Last Week’s Links

The Literature of Elder Care is Often About Shifting Power Dynamics

As people live longer, adults frequently face “elder-care responsibility.” 

“An important facet of these relationships, which often appears in fiction and nonfiction works, is the shifting power dynamic between older adults and their adult children, particularly in the United States and other predominately white Western countries,” writes Ellyn A. Lem. In this article Lem looks at how these relationships play out in literature by Shakespeare, A Thousand Acres by Jane Smiley, Let Me Be Frank with You by Richard Ford, Days of Awe by Lauren Fox, several works of nonfiction, and several films. 

How to Embrace Uncertainty, Even If You’re Not Sure What Will Happen Next

Not only are we dealing with our usual sources of uncertainty, but then there’s the whole global pandemic, where we’re trying to stop the spread of a virus we have never seen in humans before. We’re not just in uncharted waters—we’re scrambling to stay afloat. As it turns out, there are ways to more effectively deal with feelings of uncertainty, and embrace what’s next with some level of confidence (even if it’s very low).

Dr. Elizabeth Yuko, a bioethicist and adjunct professor of ethics at Fordham University, offers “two strategies for handling uncertainty in a healthier way.”

The Museum Where Racist and Oppressive Statues Go to Die

“Germany has found ways to display problematic monuments without elevating them.” Daniela Blei reports on the job of the Citadel Museum in the Berlin suburb of Spandau, which “aims to contextualize the past, putting uncomfortable realities on display in productive, educational, and sometimes challenging ways.”

Whether you are a night owl or early bird may affect how much activity you get during the day

I am definitely a night owl. When I was in college, I discovered that I worked better if I stayed up studying until about 2:00 AM, then slept until about 10:00. Because I went to a huge university with lots of class offerings, I was able to take almost all my classes between 1:00 and 6:00 PM. Unfortunately, after graduating from college, I realized that the rest of the world doesn’t work that way. Very few workplaces accommodate a night owl’s preferred schedule, and once I had a child who had to be gotten up and out for school, any possibility of catering to my own schedule went out the front door.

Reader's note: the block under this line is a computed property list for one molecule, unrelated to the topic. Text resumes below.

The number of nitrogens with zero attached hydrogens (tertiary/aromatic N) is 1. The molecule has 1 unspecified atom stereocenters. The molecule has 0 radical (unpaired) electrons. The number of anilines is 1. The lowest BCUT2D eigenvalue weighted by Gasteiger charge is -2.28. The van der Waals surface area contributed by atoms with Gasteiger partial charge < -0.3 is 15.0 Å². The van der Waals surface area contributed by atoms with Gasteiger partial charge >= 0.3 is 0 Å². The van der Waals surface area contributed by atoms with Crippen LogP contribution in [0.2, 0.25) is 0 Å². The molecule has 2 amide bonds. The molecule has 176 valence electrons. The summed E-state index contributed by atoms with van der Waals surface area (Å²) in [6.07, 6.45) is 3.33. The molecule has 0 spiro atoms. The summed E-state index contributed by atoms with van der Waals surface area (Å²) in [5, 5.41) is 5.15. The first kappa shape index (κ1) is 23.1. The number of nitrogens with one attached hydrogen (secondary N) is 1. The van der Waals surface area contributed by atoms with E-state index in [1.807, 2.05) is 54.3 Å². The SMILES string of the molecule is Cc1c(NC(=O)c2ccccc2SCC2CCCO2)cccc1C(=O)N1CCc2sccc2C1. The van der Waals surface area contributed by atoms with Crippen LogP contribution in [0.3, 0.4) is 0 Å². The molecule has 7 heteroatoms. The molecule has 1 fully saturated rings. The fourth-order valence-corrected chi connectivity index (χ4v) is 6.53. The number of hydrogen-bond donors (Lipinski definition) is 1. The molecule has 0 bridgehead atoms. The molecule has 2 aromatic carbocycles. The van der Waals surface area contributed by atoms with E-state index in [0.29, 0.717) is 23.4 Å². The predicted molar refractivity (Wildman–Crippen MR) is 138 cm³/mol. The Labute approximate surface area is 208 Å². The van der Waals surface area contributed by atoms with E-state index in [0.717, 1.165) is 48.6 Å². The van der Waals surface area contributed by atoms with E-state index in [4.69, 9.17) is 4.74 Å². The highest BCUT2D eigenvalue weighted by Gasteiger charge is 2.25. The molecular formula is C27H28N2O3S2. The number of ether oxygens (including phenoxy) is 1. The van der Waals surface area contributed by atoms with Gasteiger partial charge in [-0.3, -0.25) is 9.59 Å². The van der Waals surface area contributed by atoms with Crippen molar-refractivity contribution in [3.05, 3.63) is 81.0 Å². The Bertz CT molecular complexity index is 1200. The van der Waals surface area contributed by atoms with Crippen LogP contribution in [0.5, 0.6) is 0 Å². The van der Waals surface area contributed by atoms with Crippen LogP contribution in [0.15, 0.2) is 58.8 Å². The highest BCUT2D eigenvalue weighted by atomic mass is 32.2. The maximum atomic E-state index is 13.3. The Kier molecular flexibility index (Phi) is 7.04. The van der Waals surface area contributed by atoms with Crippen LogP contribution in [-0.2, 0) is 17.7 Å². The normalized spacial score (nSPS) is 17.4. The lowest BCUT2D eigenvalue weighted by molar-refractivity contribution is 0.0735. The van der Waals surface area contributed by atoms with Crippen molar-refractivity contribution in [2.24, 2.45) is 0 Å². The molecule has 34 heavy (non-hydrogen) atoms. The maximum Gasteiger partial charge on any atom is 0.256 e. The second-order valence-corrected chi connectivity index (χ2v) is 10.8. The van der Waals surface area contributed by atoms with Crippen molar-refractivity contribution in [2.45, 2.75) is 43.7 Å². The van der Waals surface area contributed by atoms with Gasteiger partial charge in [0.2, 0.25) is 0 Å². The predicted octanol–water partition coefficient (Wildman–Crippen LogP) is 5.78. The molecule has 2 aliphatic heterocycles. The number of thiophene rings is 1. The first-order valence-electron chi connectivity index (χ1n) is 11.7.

Because of my own experience, I’ve been interested in relatively recent research into the differences between early birds and night owls. This article reports on various chronotypes, the “master clocks” in our brains that determine how our bodies respond to the time of day. Recent research out of Finland found that “among both men and women, the morning types and many of the day types moved significantly more than the evening types, even when the researchers controlled for people’s health, professions, socioeconomic status and other factors.”

The conclusion: “Overall, the study’s findings suggest that late risers may want to monitor how frequently they move.”

How to not fear your death

Sam Dresser suggests “several philosophically inspired reasons not to be fearful of your own death.” 

In addition to the philosophical insights offered her, the article includes some links and references to use if you want to dig more deeply into this topic. 

One Twitter Account’s Quest to Proofread The New York Times

The former English teacher and copy editor in me could not resist this article. Overall, not just in particular news sources, I’ve been appalled by all the examples I constantly find in publications (both print and digital) that make me groan, “If only you’d had a copy editor take a look at this . . . .”

© 2020 by Mary Daniels Brown

Last Week’s Links

Cheating, Inc.: How Writing Papers for American College Students Has Become a Lucrative Profession Overseas